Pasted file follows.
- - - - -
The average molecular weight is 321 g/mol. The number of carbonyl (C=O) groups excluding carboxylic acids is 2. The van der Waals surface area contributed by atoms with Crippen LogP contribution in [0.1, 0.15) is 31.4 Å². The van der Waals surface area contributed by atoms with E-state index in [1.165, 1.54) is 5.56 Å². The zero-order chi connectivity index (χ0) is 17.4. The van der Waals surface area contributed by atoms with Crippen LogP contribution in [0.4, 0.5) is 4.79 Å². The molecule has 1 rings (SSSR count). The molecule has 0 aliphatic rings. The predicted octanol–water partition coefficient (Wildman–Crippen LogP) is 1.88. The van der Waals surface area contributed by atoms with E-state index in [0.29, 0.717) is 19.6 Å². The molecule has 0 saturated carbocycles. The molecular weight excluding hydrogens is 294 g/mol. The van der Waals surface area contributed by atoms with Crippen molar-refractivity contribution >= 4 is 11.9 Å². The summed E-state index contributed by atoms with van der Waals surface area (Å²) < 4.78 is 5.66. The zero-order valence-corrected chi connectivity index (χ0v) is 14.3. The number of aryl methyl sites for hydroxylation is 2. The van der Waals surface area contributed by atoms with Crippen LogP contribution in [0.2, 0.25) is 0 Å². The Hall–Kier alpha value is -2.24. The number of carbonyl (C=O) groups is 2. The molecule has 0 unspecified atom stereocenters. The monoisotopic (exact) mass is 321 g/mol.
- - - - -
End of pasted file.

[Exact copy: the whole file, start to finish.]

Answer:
The average molecular weight is 321 g/mol. The number of carbonyl (C=O) groups excluding carboxylic acids is 2. The van der Waals surface area contributed by atoms with Crippen LogP contribution in [0.1, 0.15) is 31.4 Å². The van der Waals surface area contributed by atoms with E-state index in [1.165, 1.54) is 5.56 Å². The zero-order chi connectivity index (χ0) is 17.4. The van der Waals surface area contributed by atoms with Crippen LogP contribution in [0.4, 0.5) is 4.79 Å². The molecule has 1 rings (SSSR count). The molecule has 0 aliphatic rings. The predicted octanol–water partition coefficient (Wildman–Crippen LogP) is 1.88. The van der Waals surface area contributed by atoms with E-state index in [0.29, 0.717) is 19.6 Å². The molecule has 0 saturated carbocycles. The molecular weight excluding hydrogens is 294 g/mol. The van der Waals surface area contributed by atoms with Crippen molar-refractivity contribution >= 4 is 11.9 Å². The summed E-state index contributed by atoms with van der Waals surface area (Å²) < 4.78 is 5.66. The zero-order valence-corrected chi connectivity index (χ0v) is 14.3. The number of aryl methyl sites for hydroxylation is 2. The van der Waals surface area contributed by atoms with Crippen LogP contribution in [0.2, 0.25) is 0 Å². The Hall–Kier alpha value is -2.24. The number of carbonyl (C=O) groups is 2. The molecule has 0 unspecified atom stereocenters. The monoisotopic (exact) mass is 321 g/mol.